In February 2017, a satellite office was opened in Kingston, Jamaica. [13] In July 2017, a second satellite office was opened in Guatemala City, which is shared with UNCAF, [14] and most recently another satellite office for the FIFA Caribbean Development Office [15] [16] was opened in Bridgetown, Barbados' suburb of Welches. [17] [18]

Members

CONCACAF has 41 member associations: [19]

Code AssociationNational teamsFoundedFIFA
affiliation
CONCACAF
affiliation
IOC
member
North American Zone (NAFU)
CAN Flag of Canada (Pantone).svg Canada (M, W)191219131961Yes
MEX Flag of Mexico.svg Mexico (M, W)192719291961Yes
USA Flag of the United States.svg United States (M, W)191319141961Yes
Central American Zone (UNCAF)
BLZ Flag of Belize.svg Belize (M, W)198019861986Yes
CRC Flag of Costa Rica.svg Costa Rica (M, W)192119271961Yes
SLV Flag of El Salvador.svg El Salvador (M, W)193519381961Yes
GUA Flag of Guatemala.svg Guatemala (M, W)191919461961Yes
HON Flag of Honduras.svg Honduras (M, W)193519511961Yes
NCA Flag of Nicaragua.svg Nicaragua (M, W)193119501961Yes
PAN Flag of Panama.svg Panama (M, W)193719381961Yes
Caribbean Zone (CFU)
AIA Flag of Anguilla.svg Anguilla (M, W)199019961996No
ATG Flag of Antigua and Barbuda.svg Antigua and Barbuda (M, W)19281972between 1961 and 1973Yes
ARU Flag of Aruba.svg Aruba (M, W)193219881986Yes
BAH Flag of the Bahamas.svg Bahamas (M, W)19671968between 1961 and 1973Yes
BRB Flag of Barbados.svg Barbados (M, W)191019681967Yes
BER Flag of Bermuda.svg Bermuda [m 1] (M, W)192819621967Yes
BOE Flag of Bonaire.svg Bonaire [m 2] (M, W)1960N/A2014No
VGB Flag of the British Virgin Islands.svg British Virgin Islands (M, W)197419961996Yes
CAY Flag of the Cayman Islands.svg Cayman Islands (M, W)196619921990Yes
CUB Flag of Cuba.svg Cuba (M, W)192419291961Yes
CUW Flag of Curacao.svg Curaçao (M, W)192119321961No
DMA Flag of Dominica.svg Dominica (M, W)197019941994Yes
DOM Flag of the Dominican Republic.svg Dominican Republic (M, W)195319581964Yes
GUF Flag of French Guiana.svg French Guiana [m 2] [m 3] (M, W)1962N/A2013No
GRN Flag of Grenada.svg Grenada (M, W)192419781978Yes
GLP Flag of Guadeloupe (local).svg Guadeloupe [m 2] (M, W)1958N/A2013No
GUY Flag of Guyana.svg Guyana [m 3] (M, W)19021970between 1969 and 1971Yes
HAI Flag of Haiti.svg Haiti (M, W)190419341961Yes
JAM Flag of Jamaica.svg Jamaica (M, W)191019621963Yes
MTQ Snake Flag of Martinique.svg Martinique [m 2] (M, W)1953N/A2013No
MSR Flag of Montserrat.svg Montserrat (M, W)199419961996No
PUR Flag of Puerto Rico.svg Puerto Rico (M, W)194019601964Yes
SKN Flag of Saint Kitts and Nevis.svg Saint Kitts and Nevis (M, W)193219921992Yes
LCA Flag of Saint Lucia.svg Saint Lucia (M, W)197919881986Yes
SMN Flag of France.svg Saint Martin [m 2] (M, W)1999N/A2013No
VIN Flag of Saint Vincent and the Grenadines.svg Saint Vincent and the Grenadines (M, W)197919881986Yes
SMA Flag of Sint Maarten.svg Sint Maarten [m 2] (M, W)1986N/A2013No
SUR Flag of Suriname.svg Suriname [m 3] (M, W)192019291961Yes
TRI Flag of Trinidad and Tobago.svg Trinidad and Tobago (M, W)190819641964Yes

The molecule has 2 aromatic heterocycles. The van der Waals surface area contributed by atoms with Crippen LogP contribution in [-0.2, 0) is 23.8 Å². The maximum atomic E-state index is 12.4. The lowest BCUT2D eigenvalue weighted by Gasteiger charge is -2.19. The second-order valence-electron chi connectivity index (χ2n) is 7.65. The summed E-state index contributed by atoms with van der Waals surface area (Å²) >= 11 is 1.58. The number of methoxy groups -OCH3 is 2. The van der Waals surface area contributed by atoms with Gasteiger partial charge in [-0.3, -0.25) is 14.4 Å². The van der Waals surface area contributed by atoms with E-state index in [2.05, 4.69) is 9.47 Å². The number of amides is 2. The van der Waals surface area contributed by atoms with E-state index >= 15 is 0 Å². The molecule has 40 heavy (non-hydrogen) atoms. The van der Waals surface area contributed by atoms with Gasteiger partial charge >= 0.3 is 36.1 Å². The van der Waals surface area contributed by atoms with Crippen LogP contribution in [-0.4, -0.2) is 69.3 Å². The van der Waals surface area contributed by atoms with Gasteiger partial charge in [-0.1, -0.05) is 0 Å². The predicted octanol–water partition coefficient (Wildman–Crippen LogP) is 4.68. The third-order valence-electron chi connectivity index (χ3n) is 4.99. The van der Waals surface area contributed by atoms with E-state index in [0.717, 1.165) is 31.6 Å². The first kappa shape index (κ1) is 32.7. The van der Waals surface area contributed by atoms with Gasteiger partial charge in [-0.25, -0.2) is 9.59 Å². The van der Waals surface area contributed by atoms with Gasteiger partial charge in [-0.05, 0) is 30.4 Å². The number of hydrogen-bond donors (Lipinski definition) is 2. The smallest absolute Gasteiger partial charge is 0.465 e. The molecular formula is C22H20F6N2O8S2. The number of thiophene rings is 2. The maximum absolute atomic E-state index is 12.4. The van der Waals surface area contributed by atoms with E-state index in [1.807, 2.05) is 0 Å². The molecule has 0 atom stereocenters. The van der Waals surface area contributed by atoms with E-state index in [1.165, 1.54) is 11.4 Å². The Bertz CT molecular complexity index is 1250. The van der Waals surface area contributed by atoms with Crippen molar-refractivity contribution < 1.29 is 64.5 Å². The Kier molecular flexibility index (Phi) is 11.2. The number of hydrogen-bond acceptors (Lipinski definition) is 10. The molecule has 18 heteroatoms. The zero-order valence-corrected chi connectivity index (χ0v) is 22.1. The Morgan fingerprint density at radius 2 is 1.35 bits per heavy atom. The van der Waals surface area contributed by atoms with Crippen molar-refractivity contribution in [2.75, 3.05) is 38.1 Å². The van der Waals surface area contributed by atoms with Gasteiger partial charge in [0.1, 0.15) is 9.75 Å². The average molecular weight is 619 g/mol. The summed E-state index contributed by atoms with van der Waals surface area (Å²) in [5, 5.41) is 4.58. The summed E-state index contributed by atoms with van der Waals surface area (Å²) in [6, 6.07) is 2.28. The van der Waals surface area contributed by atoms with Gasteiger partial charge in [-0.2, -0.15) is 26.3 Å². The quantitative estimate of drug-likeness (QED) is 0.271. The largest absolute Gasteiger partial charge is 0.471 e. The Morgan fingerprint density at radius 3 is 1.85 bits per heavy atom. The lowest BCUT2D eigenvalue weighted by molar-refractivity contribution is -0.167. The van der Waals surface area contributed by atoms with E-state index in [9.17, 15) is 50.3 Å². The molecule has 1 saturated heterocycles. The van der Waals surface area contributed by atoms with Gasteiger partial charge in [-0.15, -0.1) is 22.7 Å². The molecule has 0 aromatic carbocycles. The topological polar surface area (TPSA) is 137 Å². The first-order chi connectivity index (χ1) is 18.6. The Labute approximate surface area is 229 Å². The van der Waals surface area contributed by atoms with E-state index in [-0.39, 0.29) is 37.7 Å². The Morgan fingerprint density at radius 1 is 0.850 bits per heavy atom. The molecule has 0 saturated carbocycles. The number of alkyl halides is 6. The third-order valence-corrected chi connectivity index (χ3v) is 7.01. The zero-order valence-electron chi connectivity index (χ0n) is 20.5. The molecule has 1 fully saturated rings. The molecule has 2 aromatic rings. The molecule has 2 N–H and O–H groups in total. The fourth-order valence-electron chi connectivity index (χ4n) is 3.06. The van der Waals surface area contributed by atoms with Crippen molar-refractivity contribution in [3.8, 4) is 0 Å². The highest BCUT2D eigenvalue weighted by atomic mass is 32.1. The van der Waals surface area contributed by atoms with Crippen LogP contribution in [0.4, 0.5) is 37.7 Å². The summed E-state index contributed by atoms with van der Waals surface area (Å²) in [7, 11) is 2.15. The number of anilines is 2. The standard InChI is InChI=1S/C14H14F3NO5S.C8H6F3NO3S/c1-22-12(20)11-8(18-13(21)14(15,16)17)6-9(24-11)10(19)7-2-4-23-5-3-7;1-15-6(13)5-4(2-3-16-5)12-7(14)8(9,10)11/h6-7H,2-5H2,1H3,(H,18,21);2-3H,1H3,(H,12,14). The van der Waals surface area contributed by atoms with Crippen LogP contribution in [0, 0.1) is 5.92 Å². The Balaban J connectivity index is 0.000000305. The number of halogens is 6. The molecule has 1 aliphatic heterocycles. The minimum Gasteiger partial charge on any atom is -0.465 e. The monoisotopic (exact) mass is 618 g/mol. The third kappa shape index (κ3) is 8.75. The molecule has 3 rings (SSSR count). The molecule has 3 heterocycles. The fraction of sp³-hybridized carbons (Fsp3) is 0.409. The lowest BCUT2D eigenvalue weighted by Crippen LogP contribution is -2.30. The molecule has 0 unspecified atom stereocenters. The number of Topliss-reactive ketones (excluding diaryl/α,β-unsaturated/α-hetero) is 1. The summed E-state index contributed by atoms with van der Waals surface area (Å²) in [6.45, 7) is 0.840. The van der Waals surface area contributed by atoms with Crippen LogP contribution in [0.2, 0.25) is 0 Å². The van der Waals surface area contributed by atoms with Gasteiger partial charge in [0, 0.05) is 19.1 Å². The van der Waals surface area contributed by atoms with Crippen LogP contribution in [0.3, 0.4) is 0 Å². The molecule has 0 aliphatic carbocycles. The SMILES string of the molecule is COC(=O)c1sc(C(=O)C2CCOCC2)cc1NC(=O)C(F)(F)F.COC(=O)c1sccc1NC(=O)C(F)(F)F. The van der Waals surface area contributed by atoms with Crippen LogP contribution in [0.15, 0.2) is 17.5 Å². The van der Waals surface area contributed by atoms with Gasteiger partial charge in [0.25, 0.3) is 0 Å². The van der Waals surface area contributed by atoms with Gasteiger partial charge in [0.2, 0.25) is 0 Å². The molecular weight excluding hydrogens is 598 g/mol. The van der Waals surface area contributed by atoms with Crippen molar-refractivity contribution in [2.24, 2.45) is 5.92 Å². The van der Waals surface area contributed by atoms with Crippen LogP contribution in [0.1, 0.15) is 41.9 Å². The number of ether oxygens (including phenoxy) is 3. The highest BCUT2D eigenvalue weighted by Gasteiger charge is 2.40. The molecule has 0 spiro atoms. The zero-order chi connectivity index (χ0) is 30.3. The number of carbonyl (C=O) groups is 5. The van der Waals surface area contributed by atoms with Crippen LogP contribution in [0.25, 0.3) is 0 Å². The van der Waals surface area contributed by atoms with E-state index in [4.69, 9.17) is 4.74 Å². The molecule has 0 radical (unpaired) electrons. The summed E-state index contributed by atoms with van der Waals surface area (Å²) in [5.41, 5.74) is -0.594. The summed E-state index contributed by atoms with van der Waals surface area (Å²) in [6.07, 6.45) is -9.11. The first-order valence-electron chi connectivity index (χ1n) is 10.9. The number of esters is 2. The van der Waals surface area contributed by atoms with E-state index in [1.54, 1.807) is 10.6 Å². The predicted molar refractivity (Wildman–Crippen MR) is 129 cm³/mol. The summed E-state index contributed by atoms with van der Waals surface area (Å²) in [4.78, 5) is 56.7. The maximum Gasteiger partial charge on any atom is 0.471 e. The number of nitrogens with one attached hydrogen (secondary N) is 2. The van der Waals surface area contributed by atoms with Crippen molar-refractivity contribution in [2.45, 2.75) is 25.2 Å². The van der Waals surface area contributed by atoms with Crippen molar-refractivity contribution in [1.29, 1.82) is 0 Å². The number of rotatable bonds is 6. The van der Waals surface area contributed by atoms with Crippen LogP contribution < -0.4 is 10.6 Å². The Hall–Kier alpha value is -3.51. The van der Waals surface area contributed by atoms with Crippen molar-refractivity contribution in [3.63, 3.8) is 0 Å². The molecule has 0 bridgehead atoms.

TCA Flag of the Turks and Caicos Islands.svg Turks and Caicos Islands (M, W)199619981996No
VIR Flag of the United States Virgin Islands.svg U.S. Virgin Islands (M, W)199219981987Yes

M = Men's National Team. W = Women's National Team
N/A: not applicable, not available or no answer.

  1. Inside the North American zone, but CFU member.
  2. 1 2 3 4 5 6 Full CONCACAF member, but not a FIFA member.
  3. 1 2 3 South American country or territory, but CONCACAF member.

Bonaire were promoted from an association member to a full member at the XXIX Ordinary CONCACAF Congress in São Paulo on 10 June 2014.

Teams not affiliated to the IOC are not eligible to participate in the Summer Olympics football tournament, as a result, they do not participate in the CONCACAF Men's Pre-Olympic Tournament or the CONCACAF Women's Pre-Olympic Tournament.

Membership relation

Elections at the CONCACAF Congress are mandated with a one-member, one-vote rule. The North American Football Union is the smallest association union in the region with only three members, but its nations have strong commercial and marketing support from sponsors and they are the most populous nations in the region.

The Caribbean Football Union has the ability to outvote NAFU and UNCAF with less than half of its membership. Consequently, there is a fractious relationship between members of CFU, UNCAF and NAFU.[ citation needed ] This provoked former Acting-President Alfredo Hawit to lobby for the CONCACAF Presidency to be rotated between the three unions in CONCACAF in 2011.

Trinidad's Jack Warner presided over CONCACAF for 21 years, and there was little that non-Caribbean nations could do to elect an alternative. Under Warner, the CFU members voted together as a unit with Warner acting as a party whip. It happened with such regularity that sports political commentators referred to the CFU votes as the "Caribbean bloc" vote.[ citation needed ] Warner rejected the idea in 1993 of merging several smaller nations' national teams into a Pan-Caribbean team. His reasoning was that the nations were more powerful politically when separate than when together. He commented that "being small is never a liability in this sport". [20]